Jixia Academy

The Jixia Academy or Academy of the Gate of Chi[1] was a scholarly academy during the Warring States period.[1] It was located in Linzi, the capital of Qi (present-day Shandong). The academy took its name from its position outside the city's western gate,[2] named for the harvest god Ji or Hou ji

Jixia Academy
Traditional Chinese稷下學宮
Simplified Chinese稷下学宫


Based on passages in the Records of the Grand Historian,[3] the academy is generally credited to King Xuan and given a foundation date around 318 BC. However, Xu Gan credited the academy to King Xuan's grandfather, Duke Huan of Tian Qi not to be confused with Duke Huan of Qi since they were not related since the Tian family took over the throne , and Sima Qian's passages are consistent with King Xuan having restored – rather than established – the institution.[4] Although the academy has been summarized as "the first time on record a state began to act as a patron of scholarship out of the apparent conviction that this was a proper function of the state",[5] others argue that the Huanglao political theories centered on the yellow emperor and the prestige produced by the project were undertaken merely to bolster the Tian clan's legitimacy following Duke Tai's overthrow of Qi's previous Jiang dynasty[6] and Duke Huan of Tian Qi execution of his brother, nephew, and mother.[7]


Scholars – including the most renowned of the era – came from great distances to lodge in the academy: the Taoist philosophers Tian Pia, Shen Dao, Peng Meng, and possibly Zhuangzi;[1] Zou Yan, the founder of the School of Naturalists; the Mohist philosopher Song Xing; and the Confucian philosophers Mencius,[8] Xun Zi,[9] and Chunyu Kun. The famous scenes of the Mencius dealing with King Xuan arose from the philosopher's time at the academy. The Jixia Academy was also the original center of the Huanglao school and was involved with the compilation of the Guanzi essay Neiye "Inward Training" that is the oldest received writing concerning "cultivation of qi" and meditation.[5] Some have argued it was the probable location for the editing and redaction that produced the current Tao Teh Ching.[2]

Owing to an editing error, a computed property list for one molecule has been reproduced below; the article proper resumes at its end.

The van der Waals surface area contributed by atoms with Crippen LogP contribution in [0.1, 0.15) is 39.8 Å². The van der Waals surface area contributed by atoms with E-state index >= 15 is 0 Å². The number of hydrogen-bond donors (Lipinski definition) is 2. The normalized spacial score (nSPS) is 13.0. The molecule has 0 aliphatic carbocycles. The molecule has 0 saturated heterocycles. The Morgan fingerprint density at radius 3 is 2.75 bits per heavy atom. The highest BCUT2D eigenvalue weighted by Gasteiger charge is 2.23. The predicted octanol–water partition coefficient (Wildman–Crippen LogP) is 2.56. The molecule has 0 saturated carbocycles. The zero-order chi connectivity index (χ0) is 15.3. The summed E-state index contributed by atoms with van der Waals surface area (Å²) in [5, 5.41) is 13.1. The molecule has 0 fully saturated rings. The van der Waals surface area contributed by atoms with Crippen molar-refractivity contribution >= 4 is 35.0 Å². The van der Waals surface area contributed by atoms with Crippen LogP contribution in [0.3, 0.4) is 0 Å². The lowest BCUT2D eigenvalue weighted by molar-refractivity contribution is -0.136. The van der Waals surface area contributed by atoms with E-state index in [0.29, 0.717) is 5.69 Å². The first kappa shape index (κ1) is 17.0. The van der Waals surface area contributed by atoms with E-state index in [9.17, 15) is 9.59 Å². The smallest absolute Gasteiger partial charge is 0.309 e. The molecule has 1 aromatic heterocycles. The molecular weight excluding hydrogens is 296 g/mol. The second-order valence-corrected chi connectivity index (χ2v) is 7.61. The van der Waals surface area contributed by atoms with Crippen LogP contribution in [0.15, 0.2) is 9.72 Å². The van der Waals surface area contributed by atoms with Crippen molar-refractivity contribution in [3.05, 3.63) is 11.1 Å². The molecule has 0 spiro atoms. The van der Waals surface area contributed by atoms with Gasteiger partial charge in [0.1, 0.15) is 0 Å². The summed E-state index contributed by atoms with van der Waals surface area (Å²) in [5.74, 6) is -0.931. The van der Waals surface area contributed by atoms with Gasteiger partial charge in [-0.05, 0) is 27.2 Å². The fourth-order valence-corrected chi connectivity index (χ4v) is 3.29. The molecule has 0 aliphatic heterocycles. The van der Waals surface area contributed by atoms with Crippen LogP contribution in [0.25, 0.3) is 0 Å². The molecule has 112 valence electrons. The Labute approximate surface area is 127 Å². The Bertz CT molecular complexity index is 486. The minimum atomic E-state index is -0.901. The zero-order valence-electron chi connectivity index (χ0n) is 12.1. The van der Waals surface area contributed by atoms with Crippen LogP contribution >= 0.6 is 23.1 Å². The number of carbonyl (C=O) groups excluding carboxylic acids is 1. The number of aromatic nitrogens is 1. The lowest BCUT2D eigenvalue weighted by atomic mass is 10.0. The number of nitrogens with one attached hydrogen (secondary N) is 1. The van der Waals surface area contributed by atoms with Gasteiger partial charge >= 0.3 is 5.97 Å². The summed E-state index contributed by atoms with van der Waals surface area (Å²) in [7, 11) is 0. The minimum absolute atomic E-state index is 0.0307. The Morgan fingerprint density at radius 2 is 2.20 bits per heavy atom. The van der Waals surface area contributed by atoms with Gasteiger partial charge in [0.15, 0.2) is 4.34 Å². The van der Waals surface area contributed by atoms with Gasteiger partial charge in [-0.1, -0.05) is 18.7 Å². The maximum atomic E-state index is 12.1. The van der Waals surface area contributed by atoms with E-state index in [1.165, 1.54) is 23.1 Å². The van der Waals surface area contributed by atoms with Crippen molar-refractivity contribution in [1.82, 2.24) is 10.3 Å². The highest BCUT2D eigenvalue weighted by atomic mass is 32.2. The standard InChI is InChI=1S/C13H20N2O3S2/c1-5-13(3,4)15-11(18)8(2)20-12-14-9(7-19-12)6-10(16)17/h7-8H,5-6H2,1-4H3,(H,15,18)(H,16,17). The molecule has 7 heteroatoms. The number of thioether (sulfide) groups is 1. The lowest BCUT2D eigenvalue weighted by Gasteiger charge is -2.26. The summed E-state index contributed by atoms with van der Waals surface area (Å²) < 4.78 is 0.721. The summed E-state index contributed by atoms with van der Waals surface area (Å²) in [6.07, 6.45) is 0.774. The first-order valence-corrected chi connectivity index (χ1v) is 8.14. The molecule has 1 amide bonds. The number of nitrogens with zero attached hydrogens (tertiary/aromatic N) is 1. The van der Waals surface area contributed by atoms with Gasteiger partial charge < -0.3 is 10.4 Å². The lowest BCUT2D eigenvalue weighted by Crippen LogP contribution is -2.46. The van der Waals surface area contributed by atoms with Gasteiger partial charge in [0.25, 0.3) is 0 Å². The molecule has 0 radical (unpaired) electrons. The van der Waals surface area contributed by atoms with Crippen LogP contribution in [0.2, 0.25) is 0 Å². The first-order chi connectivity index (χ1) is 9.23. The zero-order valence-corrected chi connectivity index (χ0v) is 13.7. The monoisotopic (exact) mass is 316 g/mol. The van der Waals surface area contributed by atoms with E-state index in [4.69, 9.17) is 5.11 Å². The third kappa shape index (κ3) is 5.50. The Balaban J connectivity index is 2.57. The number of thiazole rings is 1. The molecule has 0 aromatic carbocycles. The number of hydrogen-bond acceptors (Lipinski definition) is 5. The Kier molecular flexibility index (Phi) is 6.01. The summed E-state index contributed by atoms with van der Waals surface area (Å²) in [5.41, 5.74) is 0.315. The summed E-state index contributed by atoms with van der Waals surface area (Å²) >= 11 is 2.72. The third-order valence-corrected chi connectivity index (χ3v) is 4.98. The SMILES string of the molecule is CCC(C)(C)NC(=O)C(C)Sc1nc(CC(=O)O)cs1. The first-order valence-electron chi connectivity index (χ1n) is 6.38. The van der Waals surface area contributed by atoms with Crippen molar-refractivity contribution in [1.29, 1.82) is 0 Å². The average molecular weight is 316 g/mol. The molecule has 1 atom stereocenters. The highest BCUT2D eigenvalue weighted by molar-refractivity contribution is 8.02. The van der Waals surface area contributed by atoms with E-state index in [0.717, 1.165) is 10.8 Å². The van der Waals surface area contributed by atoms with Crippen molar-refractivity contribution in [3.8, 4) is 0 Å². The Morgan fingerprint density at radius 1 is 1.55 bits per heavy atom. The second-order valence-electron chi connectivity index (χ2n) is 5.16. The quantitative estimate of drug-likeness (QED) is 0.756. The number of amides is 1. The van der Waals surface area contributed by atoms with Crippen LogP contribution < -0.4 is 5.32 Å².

The academy was popular not only because of the mansions[3] and stipends provided,[9] but because of the honors bestowed by King Xuan: the chief scholar held the rank of "Grand Prefect"[clarification needed] and other leaders of the academy were called "Master" (先生, xiānshēng) and honored as if they were high ministers of state (上大夫, shàngdàifū) rather than lowly scholar gentry and they were exempt from corvee.[9] According to the anti-Confucian chapter eleven of Discourses on Salt and Iron (81 BC), "King Xuan of Qi appreciated the scholars and their teachings. Mencius, Chunyu Kun, and others neglected the high offices they were given, preferring to make speeches about affairs of state. There were more than one thousand of these scholars disputing at the Jixia Academy in Qi. You admit that people like Gongsun Hong were everywhere then."[10]


The Jixia Academy thrived until the reign of King Min. In 284 BC, it was scattered by Yan's sack of Linzi. However, Sima Qian credited its example with the creation of other academies, particularly those of the Four Lords: Lord Mengchang's within Qi, as well as Lord Pingyuan's in Zhao, Lord Chunshen's in Chu, and Lord Xinling's in Wei.[11] In Qin, the chancellor Lü Buwei supported thousands of scholars between 250 and 238 BC.


In February 2022, archaeologists announced the discovery of the ruins of the academy in Zibo city, Shandong province. The excavation, which had been going for 5 years before the announcement, turned up four rows of building foundations that belonged to the academy complex, along with architectural components that "would glow with colorful lights when the sun shines on them". The site measures about 210 m from east to west at its widest and 190 m long from north to south, shaped roughly like a right-angled trapezoid from above, with a total area of nearly 40,000 square meters.[12]


  1. ^ a b c Needham, Joseph. Science and Civilisation in China, Vol. 1, pp. 95 f. Cambridge University Press, 1956. ISBN 052105799X, 9780521057998. Accessed 2 Nov 2012.
  2. ^ a b Kirkland, R. Taoism: The Enduring Tradition, pp. 64 f. Routledge, 2004. ISBN 0203688678, 9780203688670. Accessed 2 Nov 2012.
  3. ^ a b Sima Qian. Records of the Grand Historian.
  4. ^ Makeham, John. Name and Actuality in Early Chinese Thought, pp. 249 f. SUNY Press, 1994. ISBN 0791419843, 9780791419847. Accessed 2 Nov 2012.
  5. ^ a b Harper, Donald & al. The Cambridge History of Ancient China: From the Origins of Civilization to 221 BC. Cambridge Univ. Press, 1999.
  6. ^ Peerenboom, Randall. Law and Morality in Ancient China: The Silk Manuscripts of Huang-Lao, pp. 224 ff. SUNY Press, 1993. ISBN 0791412377, 9780791412374.
  7. ^ Bamboo Annals. "Annals of Wei". (in Chinese)
  8. ^ Stockwell, Foster. A History of Information Storage and Retrieval. McFarland & Company, 2001. ISBN 0-7864-0840-5.
  9. ^ a b c Sato, Masayuki. The Confucian Quest for Order: The Origin and Formation of the Political Thought of Xun Zi. Brill (Boston), 2003.
  10. ^ "Discourses on Salt and Iron, chapter XI". Traditions of Exemplary Women. Translated by Esson W. Gale. Taipei, Taiwan: Ch'eng Wen. 1973. Retrieved 25 October 2015. From Discourses on Salt and Iron
  11. ^ Kim, Hongkyung. The Old Master: A Syncretic Reading of the Laozi from the Mawangdui Text Onward. SUNY Press, 2012. ISBN 1438440111, 9781438440118.
  12. ^ "Ruins of ancient academy sheds light on roots of Chinese civilization-Xinhua". Xinhua Net. Retrieved 2022-05-31.

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